**gluLookAt**(...) which helps you position the viewer (camera) inside your scene.What this matrix does is to transform points from world space into camera space - or in other words in it answers this question:

*"What would be the coordinate of a world point if the camera was the origin of a new world coordinate system?".*WebGL does not have it in its API, so let's create our own from scratch then.

You need three things to construct a view matrix:

**eye**of the camera - position of the camera specified in world coordinates.**target**point**-**indicates the target of the camera (where we want to look).**up**vector - defines which direction is*up*.

You also need to remember that the up vector must not be parallel to the line of sightvector from the eye to the target point!

*Eye, target and up vector.*

And here is the pseudo-code for constructing the view matrix:

**{**

*Matrix lookAt(Vector3 eye, Vector3 target, Vector3 up)*Vector3 vz= normalize(eye - target);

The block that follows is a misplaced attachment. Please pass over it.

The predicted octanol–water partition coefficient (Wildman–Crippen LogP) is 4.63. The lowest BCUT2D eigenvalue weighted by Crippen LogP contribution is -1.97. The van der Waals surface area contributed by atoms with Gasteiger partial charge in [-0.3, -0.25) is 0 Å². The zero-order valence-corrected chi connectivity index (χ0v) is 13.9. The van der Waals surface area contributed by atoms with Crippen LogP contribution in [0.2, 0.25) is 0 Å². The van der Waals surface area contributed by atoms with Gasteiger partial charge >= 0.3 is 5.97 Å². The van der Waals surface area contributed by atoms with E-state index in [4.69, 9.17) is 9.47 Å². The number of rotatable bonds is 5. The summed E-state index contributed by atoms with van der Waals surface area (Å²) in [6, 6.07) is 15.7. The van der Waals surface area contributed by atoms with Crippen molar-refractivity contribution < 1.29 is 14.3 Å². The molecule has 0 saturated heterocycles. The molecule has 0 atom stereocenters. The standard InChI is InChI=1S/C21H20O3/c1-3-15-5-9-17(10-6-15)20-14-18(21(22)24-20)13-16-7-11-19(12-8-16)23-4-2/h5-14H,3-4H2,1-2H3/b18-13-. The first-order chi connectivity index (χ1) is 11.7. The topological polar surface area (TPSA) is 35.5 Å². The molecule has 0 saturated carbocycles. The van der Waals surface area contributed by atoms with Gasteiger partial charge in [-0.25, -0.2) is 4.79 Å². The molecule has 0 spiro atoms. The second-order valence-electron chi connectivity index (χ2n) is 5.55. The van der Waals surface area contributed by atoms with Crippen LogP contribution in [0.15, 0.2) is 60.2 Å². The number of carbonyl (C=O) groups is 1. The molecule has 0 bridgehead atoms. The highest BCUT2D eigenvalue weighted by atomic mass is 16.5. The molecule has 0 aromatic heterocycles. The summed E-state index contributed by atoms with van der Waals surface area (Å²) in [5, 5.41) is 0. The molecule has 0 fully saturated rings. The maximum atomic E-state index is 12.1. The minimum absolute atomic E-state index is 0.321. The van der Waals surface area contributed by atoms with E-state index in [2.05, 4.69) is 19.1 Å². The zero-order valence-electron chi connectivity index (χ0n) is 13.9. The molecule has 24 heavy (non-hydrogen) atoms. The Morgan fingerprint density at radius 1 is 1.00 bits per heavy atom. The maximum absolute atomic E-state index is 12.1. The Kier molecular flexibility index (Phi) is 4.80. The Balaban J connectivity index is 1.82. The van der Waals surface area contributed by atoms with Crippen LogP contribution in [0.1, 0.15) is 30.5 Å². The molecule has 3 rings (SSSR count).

Vector3 vx = normalize(crossProduct(up, vz));

// vy doesn't need to be normalized because it's a cross

// product of 2 normalized vectors

Vector3 vy = crossProduct(vz, vx);

Matrix inverseViewMatrix = new Matrix(new Vector4(vx, 0),

new Vector4(vy, 0),

new Vector4(vz, 0),

new Vector4(eye, 1));

*return inverseViewMatrix.getInverse();*}

First of all two important assumptions I have in this code:

- eye, target and up are 3-component vectors - this is not the general case
- I assume that the matrix mode is row-major - the matrix mode only affects in which order you multiply matrices and vectors, the result stays the same

Nice work:D

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ReplyDeleteplease post the derivation of view matrix

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